Kestrel, the web server that powers ASP.NET Core is highly optimized for running ASP.NET Core code, and running it fast.

However there is a lot more that is contained in a web application:

  1. CSS
  2. HTML
  3. JavaScript
  4. Images
  5. Other files e.g. PDFs

Kestrel can in fact serve these items, but it is not optimized for this.

You will probably need something more robust that can take care of the above items with additional benefits like:

  • Response output caching
  • Compression
  • Load balancing
  • Logging
  • HTTP redirect rules
  • Running multiple apps on the same port

If you are on Windows, the web server that can perform this actions is Internet Information Server (IIS)

It is possible to set up your server (or dev machine) to run ASP.NET core applications on Kestrel with IIS in front of it. This configuration is known as “reverse proxy”

All requests will be handled by IIS, and will be forwarded as appropriate to the ASP.NET Core engine.

To set this up you need to do the following.

First, go to the .NET Core downloads for the latest version of .NET Core.

Currently this is version 3.1, and can be found here

Next look for the Hosting Bundle, and download it

Next, install IIS if you do not already have it.

This can be done using the Turn Windows Features On control panel

Ensure Internet Information Services looks like this:

These are the default settings for a basic IIS web server configuration. The items will be pre-selected for you once you choose Web Management Tools and World Wide Web Services

Click OK to install.

Once IIS is installed, run the installer for the hosting bundle.

Once that is complete, restart IIS.

You can do this from the IIS console itself

Next step is to publish the ASP.NET application.

This can be scripted as follows:

dotnet publish -c Release --self-contained -r win10-x64 -o $TargetPath

$TargetPath here refers to where the files for the application will be placed.

Once this is done, on the IIS Console right click on Sites and then click Add Website

You will get this screen

Give the site a name that you will be able to remember, and browse to the $TargetPath created earlier to set the Physical Path.

Next is the bindings.

A binding is how you configure IIS to find the website, which ports to bind it to and whether to use http, https or both.

By default we do not want to create a http binding – we want all traffic to be encrypted.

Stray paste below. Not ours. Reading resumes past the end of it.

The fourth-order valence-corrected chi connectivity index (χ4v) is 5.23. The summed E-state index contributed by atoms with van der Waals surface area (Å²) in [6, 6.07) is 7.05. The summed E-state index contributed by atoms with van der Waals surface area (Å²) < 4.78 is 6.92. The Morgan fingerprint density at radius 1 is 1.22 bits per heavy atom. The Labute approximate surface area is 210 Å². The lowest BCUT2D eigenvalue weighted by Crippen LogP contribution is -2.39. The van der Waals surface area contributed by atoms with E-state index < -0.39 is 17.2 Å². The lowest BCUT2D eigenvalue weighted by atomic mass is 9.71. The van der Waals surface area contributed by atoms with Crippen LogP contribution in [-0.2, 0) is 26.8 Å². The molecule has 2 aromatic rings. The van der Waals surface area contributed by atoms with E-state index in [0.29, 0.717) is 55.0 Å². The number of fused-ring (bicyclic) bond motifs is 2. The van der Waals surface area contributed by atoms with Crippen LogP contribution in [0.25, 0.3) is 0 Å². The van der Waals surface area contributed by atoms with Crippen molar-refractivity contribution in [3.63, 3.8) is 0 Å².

So click the drop down that says http and change to https.

Once you do this the screen will change, and you will be asked for a port.

Specify any, although the traditional port is 443.

Leave the host name blank, unless you are hosting a publicly facing web application with a registered domain.

You will also be asked to select a certificate.

If you already have one installed, select it

If there is no SSL certificate in the list, cancel then go to the root of the console and select Server Certificates

For development and testing purposes you can create a self signed certificate

Give it a name and select web hosting as the certificate store.

Once this is done go back and create the https binding as outlined above. The name from this step is what you will use to select the certificate.

The final step is to configure the Application Pools

Click on the node and then double click the Application Pool with the name of the site you have created

Change the .NET CLR version to No Managed Code

Much as IIS can run .NET applications, the settings refer to the full .NET Framework and not the .NET Core.

Finally, navigate to the new site you have created and on the right bar, restart it.

To test that it works, use Insomnia (or Postman) or curl or httpie – any tool that allows you to see the returned http headers from a HTTP request.

If you see Kestrel as the server, the configuration is not complete, and you have missed one of the steps above. Check in particular that you restarted IIS after installing the web hosting bundle.

If the configuration has worked correctly, you should see the following:

The exact version of IIS will vary based on your operating system (Windows 10 or Windows Server). But whichever the case it will show Microsoft IIS somewhere in the server header.

Mission accomplished!

Happy hacking!